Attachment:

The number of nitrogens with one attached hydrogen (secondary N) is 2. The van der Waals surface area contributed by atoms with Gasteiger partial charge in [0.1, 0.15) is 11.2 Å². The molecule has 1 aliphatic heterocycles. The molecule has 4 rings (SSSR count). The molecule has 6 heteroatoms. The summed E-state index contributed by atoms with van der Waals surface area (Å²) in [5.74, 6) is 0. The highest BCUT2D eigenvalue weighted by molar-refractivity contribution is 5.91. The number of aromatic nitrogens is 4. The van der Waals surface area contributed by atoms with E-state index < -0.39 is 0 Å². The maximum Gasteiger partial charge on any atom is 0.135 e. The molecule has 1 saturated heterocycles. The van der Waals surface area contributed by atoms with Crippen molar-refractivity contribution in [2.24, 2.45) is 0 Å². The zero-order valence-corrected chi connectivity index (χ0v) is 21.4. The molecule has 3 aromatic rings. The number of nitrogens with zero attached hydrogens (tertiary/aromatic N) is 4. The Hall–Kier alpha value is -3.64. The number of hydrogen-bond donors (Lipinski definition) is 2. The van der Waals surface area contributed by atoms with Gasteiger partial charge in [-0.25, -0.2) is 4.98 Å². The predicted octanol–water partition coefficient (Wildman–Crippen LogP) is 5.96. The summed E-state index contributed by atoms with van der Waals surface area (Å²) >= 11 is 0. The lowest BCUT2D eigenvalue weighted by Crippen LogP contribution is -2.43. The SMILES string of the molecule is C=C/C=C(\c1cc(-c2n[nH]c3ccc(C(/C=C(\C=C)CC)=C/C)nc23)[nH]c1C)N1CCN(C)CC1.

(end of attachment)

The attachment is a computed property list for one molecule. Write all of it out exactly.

The number of nitrogens with one attached hydrogen (secondary N) is 2. The van der Waals surface area contributed by atoms with Gasteiger partial charge in [0.1, 0.15) is 11.2 Å². The molecule has 1 aliphatic heterocycles. The molecule has 4 rings (SSSR count). The molecule has 6 heteroatoms. The summed E-state index contributed by atoms with van der Waals surface area (Å²) in [5.74, 6) is 0. The highest BCUT2D eigenvalue weighted by molar-refractivity contribution is 5.91. The number of aromatic nitrogens is 4. The van der Waals surface area contributed by atoms with E-state index < -0.39 is 0 Å². The maximum Gasteiger partial charge on any atom is 0.135 e. The molecule has 1 saturated heterocycles. The van der Waals surface area contributed by atoms with Crippen molar-refractivity contribution in [2.24, 2.45) is 0 Å². The zero-order valence-corrected chi connectivity index (χ0v) is 21.4. The molecule has 3 aromatic rings. The number of nitrogens with zero attached hydrogens (tertiary/aromatic N) is 4. The Hall–Kier alpha value is -3.64. The number of hydrogen-bond donors (Lipinski definition) is 2. The van der Waals surface area contributed by atoms with Gasteiger partial charge in [-0.25, -0.2) is 4.98 Å². The predicted octanol–water partition coefficient (Wildman–Crippen LogP) is 5.96. The summed E-state index contributed by atoms with van der Waals surface area (Å²) >= 11 is 0. The lowest BCUT2D eigenvalue weighted by Crippen LogP contribution is -2.43. The SMILES string of the molecule is C=C/C=C(\c1cc(-c2n[nH]c3ccc(C(/C=C(\C=C)CC)=C/C)nc23)[nH]c1C)N1CCN(C)CC1.